- Software review
- Open Access
Microbial Diagnostic Array Workstation (MDAW): a web server for diagnostic array data storage, sharing and analysis
Source Code for Biology and Medicine volume 3, Article number: 14 (2008)
Microarrays are becoming a very popular tool for microbial detection and diagnostics. Although these diagnostic arrays are much simpler when compared to the traditional transcriptome arrays, due to the high throughput nature of the arrays, the data analysis requirements still form a bottle neck for the widespread use of these diagnostic arrays. Hence we developed a new online data sharing and analysis environment customised for diagnostic arrays.
Microbial Diagnostic Array Workstation (MDAW) is a database driven application designed in MS Access and front end designed in ASP.NET.
MDAW is a new resource that is customised for the data analysis requirements for microbial diagnostic arrays.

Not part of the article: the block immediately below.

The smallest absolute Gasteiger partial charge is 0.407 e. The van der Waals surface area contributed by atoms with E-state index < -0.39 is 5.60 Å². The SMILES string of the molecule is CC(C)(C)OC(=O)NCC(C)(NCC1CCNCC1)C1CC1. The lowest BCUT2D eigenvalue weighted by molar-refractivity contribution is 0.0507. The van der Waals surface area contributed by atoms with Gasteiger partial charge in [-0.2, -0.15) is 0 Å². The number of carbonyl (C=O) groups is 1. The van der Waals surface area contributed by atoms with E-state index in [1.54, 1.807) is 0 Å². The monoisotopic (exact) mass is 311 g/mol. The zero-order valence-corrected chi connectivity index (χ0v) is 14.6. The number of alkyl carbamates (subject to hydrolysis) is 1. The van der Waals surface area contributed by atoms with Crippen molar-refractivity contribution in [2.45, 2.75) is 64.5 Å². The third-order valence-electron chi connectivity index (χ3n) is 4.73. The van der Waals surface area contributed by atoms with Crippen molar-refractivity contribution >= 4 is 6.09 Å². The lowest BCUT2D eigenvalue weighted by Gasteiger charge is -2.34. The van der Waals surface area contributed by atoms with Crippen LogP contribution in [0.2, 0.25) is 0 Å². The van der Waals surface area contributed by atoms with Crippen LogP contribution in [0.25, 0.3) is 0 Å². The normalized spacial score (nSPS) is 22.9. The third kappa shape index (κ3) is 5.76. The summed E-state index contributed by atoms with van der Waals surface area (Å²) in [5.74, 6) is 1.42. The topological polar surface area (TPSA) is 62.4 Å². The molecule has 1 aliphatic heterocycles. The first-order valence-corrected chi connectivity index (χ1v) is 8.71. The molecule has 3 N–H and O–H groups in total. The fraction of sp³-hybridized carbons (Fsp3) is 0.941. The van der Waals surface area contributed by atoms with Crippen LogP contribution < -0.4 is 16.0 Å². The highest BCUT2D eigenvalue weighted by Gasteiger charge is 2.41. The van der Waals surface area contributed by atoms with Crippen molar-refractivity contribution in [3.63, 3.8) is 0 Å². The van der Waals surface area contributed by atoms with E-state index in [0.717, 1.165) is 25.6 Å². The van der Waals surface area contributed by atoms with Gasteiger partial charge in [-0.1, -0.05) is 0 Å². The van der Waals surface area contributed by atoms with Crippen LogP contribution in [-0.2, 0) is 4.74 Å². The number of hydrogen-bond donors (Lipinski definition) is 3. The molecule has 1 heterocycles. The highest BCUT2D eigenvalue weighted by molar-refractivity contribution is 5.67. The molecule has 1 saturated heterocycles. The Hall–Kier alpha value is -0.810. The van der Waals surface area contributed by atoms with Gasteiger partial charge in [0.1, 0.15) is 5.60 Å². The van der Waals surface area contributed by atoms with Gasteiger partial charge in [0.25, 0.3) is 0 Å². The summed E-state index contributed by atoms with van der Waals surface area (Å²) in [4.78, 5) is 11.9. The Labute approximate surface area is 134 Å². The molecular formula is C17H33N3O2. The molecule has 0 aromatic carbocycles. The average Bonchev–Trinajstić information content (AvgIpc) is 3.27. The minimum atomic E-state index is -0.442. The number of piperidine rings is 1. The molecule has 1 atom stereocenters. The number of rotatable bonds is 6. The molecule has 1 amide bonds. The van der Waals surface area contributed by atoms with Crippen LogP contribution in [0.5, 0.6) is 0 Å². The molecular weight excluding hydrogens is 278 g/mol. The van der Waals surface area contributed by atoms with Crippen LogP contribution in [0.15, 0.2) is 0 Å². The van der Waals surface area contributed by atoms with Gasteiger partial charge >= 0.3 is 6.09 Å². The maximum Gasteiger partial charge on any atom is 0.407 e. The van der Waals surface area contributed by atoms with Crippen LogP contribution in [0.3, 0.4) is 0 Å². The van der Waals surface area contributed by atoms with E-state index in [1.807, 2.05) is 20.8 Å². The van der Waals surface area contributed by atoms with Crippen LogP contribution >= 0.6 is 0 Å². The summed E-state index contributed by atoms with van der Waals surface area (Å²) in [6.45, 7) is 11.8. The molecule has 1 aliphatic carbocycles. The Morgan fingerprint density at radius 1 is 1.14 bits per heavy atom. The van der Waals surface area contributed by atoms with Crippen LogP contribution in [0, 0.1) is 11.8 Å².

Although microarrays were originally developed and mostly used for applications like gene expression profiling and Comparative Genome Hybridizations (CGH), recently they are becoming more popular for diagnostic applications like microbial identification and detection[2, 3]. The quantum jump in the number of publications in various journals describing development of such microbial diagnostic arrays is an indication of this trend. Such adoptions are made possible by the plummeting cost of array, the availability of large number of sequenced microbial genomes and access to array design programs like E-array http://earray.chem.agilent.com/earray/. In contrast to two color microarrays used in transcriptome analysis, diagnostic arrays typically are labelled in single color and have only far less number of probes there by reducing the data analysis complexity. Based on the fluorescence intensity, probes are usually classified as present or absent. Subsequently, this presence/absence pattern is converted manually into inventory list of microbes present in the analyzed samples . Yet, performing these steps manually becomes cumbersome with increasing number of probes per array and a large sample set. Even though several groups are developing such diagnostic arrays, as pointed out in the review by Loy and Bodrossy , lack of an easy to use software constitutes a major bottleneck of array based diagnostics. Hence we have developed a web server called Microbial Diagnostic Array Workstation (MDAW), specifically for diagnostic array data sharing and analysis.